• Reaping the benefits of falling oil prices


    OIL companies are expected to slash fuel prices over the weekend. The rollback is unprecedented—as much as P2.40 per liter for gasoline and P2 for diesel—and reflects the slide in the price of crude in the world market.

    Global crude stockpiles have been rising because the demand for fuel has not grown substantially in the past months. It is a curious situation; crude prices traditionally begin to move up as winter sets in and the need for heating fuel kicks up. That is not happening.

    The Organization of Petroleum Exporting Countries (OPEC) usually is quick to address an oversupply of crude by reducing its output. But Saudi Arabia, OPEC’s most influential member, has decided against it. The kingdom, in fact, has cut the prices of Arab light grade oil bound for Asia by $1.90 a barrel and for the United States by 70 cents.

    An investment analyst in Singapore sees Saudi Arabia “definitely fighting for market share” as an oil glut looms.

    Four decades ago, OPEC was the supreme overlord of the world’s oil market, dictating prices and using crude as a political weapon. Today, the once-powerful cartel has lost much of its clout, and faces tough competition from such rivals as the US, Russia and even China. Energy analysts predict the price war between OPEC and non-OPEC oil producers to heat up. The Saudis are “threatened by US oil production, and they are acting to try to break the US producers’ back,” noted one analyst.

    The price war is of course welcome news for oil-importing countries like the Philippines. According to Department of Energy records, the average pump price of diesel fell from P44.63 per liter in January to P36.71 in November. That’s about 20 percent, a substantial drop. The decrease in the price of LPG over the same period is even more significant—25 percent, the Energy department said.

    By itself, cheaper fuel is already something to rejoice about. But its benefits must not be confined to motorists, public transport operators and cooking gas users. The government must see to it that a bigger slice of the population enjoys the benefits as well.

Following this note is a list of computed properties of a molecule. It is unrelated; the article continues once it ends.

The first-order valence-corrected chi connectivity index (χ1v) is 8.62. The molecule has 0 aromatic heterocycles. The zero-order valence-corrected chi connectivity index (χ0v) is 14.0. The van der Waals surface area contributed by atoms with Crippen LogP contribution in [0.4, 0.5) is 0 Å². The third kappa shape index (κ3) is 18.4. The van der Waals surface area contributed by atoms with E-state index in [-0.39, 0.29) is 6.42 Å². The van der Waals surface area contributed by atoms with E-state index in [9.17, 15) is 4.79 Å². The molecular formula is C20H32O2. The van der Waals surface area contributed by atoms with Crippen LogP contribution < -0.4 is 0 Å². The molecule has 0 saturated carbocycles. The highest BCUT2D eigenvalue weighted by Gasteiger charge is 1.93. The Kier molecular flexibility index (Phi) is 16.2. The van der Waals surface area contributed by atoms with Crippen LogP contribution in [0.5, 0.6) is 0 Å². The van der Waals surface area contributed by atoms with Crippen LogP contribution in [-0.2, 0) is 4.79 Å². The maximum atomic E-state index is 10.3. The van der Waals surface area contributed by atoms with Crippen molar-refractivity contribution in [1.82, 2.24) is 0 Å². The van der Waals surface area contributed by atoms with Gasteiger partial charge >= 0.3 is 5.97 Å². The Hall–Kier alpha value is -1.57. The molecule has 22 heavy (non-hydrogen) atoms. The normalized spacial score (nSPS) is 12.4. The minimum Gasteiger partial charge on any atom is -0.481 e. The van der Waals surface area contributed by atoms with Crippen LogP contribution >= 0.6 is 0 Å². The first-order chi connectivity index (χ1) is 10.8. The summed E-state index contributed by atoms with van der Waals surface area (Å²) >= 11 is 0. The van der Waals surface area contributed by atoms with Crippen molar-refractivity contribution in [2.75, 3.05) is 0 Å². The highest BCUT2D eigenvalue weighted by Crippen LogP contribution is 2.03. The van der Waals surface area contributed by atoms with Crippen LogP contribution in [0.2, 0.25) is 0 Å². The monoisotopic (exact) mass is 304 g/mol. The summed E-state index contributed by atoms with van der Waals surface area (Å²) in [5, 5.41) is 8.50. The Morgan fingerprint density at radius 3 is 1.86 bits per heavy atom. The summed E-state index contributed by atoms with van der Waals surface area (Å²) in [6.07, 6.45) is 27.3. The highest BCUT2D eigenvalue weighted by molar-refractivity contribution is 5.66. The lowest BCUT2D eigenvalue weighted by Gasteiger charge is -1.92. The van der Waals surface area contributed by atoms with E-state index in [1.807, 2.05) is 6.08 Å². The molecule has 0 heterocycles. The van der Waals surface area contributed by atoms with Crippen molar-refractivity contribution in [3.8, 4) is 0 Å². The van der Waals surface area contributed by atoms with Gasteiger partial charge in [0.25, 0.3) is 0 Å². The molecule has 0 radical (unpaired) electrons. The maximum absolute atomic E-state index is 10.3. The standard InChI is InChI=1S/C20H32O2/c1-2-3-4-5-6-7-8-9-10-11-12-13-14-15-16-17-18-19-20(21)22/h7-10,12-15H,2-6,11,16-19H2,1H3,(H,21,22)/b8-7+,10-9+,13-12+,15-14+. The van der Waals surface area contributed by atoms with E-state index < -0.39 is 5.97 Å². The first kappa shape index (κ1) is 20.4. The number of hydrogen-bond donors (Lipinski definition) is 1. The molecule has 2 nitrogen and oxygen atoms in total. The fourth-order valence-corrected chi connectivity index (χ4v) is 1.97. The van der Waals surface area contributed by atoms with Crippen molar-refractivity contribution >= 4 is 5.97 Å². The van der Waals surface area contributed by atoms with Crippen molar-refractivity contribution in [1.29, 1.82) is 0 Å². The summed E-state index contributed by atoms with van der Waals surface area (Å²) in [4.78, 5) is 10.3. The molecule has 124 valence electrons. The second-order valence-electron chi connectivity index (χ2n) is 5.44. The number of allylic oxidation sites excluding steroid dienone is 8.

There is a growing clamor to return the minimum jeepney fare to P8. The fare was raised to P8.50 last May following the series of fuel price increases. A rollback to P8 is definitely justified.

    We are also looking forward to a reduction in airplane and ship fares. And there is no longer any excuse for utility firms like Meralco not to slash their monthly billings.

    Lower transport and energy costs will directly impact on consumer goods. We are glad that the Department of Trade and Industry has ordered its Consumer Protection Group to find out how much could be shaved off from the suggested retail price of basic necessities and prime commodities.

    The DTI had announced it will sit down with the departments of agriculture, energy and health to discuss the impact of the oil price slash. We hope such a coordination will lead to tangible results.

    “The steady decline of oil prices should now have a significant impact on the prices of all products and services. At the minimum, they should decrease by three percent,” Trade and Industry Secretary Gregory Domingo has said.

    We will be waiting, Mr. Domingo.


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    1. Good news bat the bad news is the prices of basic commodities, transport fares, tuition fees and many others are not going down…

    2. Well, DepEd Secretary Luistro is also all right. But he should do something about the complaints of students against private schools raising tuition fees inordinately. But, SORRY I ERR. He has nothing to do with this aspect of private schools. Oo nga pala.

    3. Good this Cabinet of President BS has at least one really quite good member, DTI Secretary Domingo.